Logan Square East, Philadelphia, PA
by Ruth Sabath Rosenthal
“A noiseless, patient spider, I mark’d, where on a little
promontory it stood isolated…”
Mother dozes in her Geri chair, the corners
of her mouth cradling oatmeal I’d fed her
earlier. A lifetime ago she told me she’d been
a tomboy. This wilting stranger, once that girl,
once my father’s bride, wakes, grimaces silent,
her hands gripping the wheelchair. Beneath
furrowed brow, her eyes squint shut, head bows.
Could she be praying to a god I don’t know?
I search her wrinkle-lined face for signs of pain,
press random places on her body thinking if I hit
upon a hurt she’ll wince. She’s still. I’m heartsick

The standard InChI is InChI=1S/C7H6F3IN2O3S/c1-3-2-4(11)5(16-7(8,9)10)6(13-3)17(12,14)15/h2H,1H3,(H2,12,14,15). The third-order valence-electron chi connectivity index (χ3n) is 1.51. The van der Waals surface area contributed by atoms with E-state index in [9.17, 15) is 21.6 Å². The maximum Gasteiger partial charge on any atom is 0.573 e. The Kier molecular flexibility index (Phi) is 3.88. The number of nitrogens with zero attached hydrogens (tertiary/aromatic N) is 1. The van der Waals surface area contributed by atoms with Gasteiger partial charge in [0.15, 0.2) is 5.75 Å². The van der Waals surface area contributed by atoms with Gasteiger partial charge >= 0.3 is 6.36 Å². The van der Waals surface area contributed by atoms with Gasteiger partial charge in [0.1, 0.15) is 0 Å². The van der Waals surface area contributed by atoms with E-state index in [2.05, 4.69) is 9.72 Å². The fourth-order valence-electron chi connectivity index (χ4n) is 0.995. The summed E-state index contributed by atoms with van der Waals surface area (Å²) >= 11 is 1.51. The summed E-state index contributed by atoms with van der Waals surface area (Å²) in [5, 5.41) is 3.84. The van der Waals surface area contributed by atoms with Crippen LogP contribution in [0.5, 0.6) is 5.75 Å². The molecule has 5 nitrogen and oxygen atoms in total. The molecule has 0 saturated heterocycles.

not knowing what she’s feeling, thinking, would say
if only the phantom spinner hadn’t seized her
& squeezed her last trace of speech out
weeks ago. Now, only a vacant stare & a patient
all-knowing spider eyeballing me.
Ruth Sabath Rosenthal is an internationally published, Pushcart-nominated poet. For more about the poet, visit her websites: newyorkcitypoet.com, bigapplepoet.com, and poetrybyruthsabathrosenthal.com.
Ruth won our ‘Fundamental Change’ competition which ran March-April 2020, you can read her winning poem, Game Theory, here.
Our Reader said:
The way this poem compresses time, and re-presents the familiar as strange, is something I waited for in this theme. “Heartsick” is the word the poem uses, and I have little more to say.